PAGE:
In his latest ABC TV documentary Meet the Avatars, Australian biomedical engineer and inventor Dr Jordan Nguyen talks to a paraplegic man who used virtual reality therapy to help him walk again.
“It was one of the coolest things I’ve ever seen,” Dr Nguyen told attendees at the Nutanix NEXT event in Melbourne.
“A friend of mine, a C7 complete paraplegic had a bike accident which severed his spinal cord – after three quarters of a year, using virtual reality therapy he sees himself climbing Mt Everest while the therapist is moving his legs. He was told he’d never feel his feet again – we not only got to see him move his feet, we got to see him stand,” Dr Nguyen said.
“This is incredible because it’s opening up this whole new area of research which right now seems like magic because we don’t completely understand how the spinal cord can heal itself. It’s like the placebo effect but it’s in overdrive because those signals need to physically get through the muscles.”
Dr Nguyen believes virtual reality is going to change everything, going beyond gaming and into the healthcare industry and other market sectors, taking advantage of cloud, robotics, AI, augmented reality and biometrics technologies.
The next steps in this virtual world are just as exciting and involve ‘creating virtual copies of people’, he said.
During a TEDx talk last year Dr Nguyen demonstrated how he worked with Australian holographic company, Humense, to create a digital copy of himself. One minute of footage (4TB of data) was processed by 84 cameras, connected to a cloud service.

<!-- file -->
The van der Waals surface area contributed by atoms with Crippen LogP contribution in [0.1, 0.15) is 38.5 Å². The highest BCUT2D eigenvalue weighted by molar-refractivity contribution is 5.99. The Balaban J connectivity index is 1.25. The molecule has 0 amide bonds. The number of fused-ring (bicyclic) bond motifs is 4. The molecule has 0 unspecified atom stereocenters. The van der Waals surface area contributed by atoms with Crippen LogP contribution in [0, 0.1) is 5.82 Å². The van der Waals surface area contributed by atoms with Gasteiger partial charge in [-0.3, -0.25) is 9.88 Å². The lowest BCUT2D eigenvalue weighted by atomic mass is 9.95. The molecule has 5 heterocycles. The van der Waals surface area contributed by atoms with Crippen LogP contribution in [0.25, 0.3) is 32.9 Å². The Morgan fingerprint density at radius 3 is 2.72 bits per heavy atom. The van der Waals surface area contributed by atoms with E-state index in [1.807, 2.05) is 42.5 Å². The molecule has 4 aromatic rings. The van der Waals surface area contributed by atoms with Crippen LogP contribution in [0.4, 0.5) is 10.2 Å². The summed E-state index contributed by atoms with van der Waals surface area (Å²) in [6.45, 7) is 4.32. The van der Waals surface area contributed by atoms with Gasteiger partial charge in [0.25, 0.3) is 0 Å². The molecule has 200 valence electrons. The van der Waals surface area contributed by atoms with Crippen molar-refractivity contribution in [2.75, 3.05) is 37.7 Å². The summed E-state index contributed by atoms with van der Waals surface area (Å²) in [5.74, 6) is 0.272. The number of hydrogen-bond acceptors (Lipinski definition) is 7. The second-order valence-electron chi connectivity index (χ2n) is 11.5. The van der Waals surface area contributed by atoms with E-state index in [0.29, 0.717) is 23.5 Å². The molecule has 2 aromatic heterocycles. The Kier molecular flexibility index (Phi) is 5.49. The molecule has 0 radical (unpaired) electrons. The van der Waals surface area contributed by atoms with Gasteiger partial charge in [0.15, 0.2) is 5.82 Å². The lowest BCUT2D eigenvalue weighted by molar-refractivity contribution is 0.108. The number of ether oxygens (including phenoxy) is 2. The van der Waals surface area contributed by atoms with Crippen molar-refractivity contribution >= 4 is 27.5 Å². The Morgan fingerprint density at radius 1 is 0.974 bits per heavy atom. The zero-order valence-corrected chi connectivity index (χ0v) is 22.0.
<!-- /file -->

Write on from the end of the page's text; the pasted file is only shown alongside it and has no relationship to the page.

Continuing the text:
“I met my virtual self on stage. It’s the weirdest thing standing face to face with a copy of yourself. Your brain tells you that it’s someone who looks like you but is not you and you have this weird objective external experience of yourself,” he said.
Looking at his own Avatar, Dr Nguyen noticed that his right shoulder blade was sitting lower than his left. Initially thinking it was a ‘rendering’ problem, he quickly realised that it was in fact an issue that a podiatrist needed to address.
“Our brain builds up this whole model of who we are and what we look like – and it starts to cloud our real time vision. And so after having this external objective experience of myself, I went and saw a podiatrist … and it was a problem that was propagated all up the right side of my body,” he said.
Dr Nguyen said Avatars have many applications such as creating virtual offices and emphasises that they do not replace human connection.
“When we have face-to-face interactions, the second our eyes make contact, we have retina lock-in. As soon as your retinas line up, your brain starts instantly producing new neurons specifically for that person. We physically change each other – that’s why is so much more powerful being in someone’s presence than over a screen.
“What I love about technology is we are learning more and more about ourselves as we advance,” he said.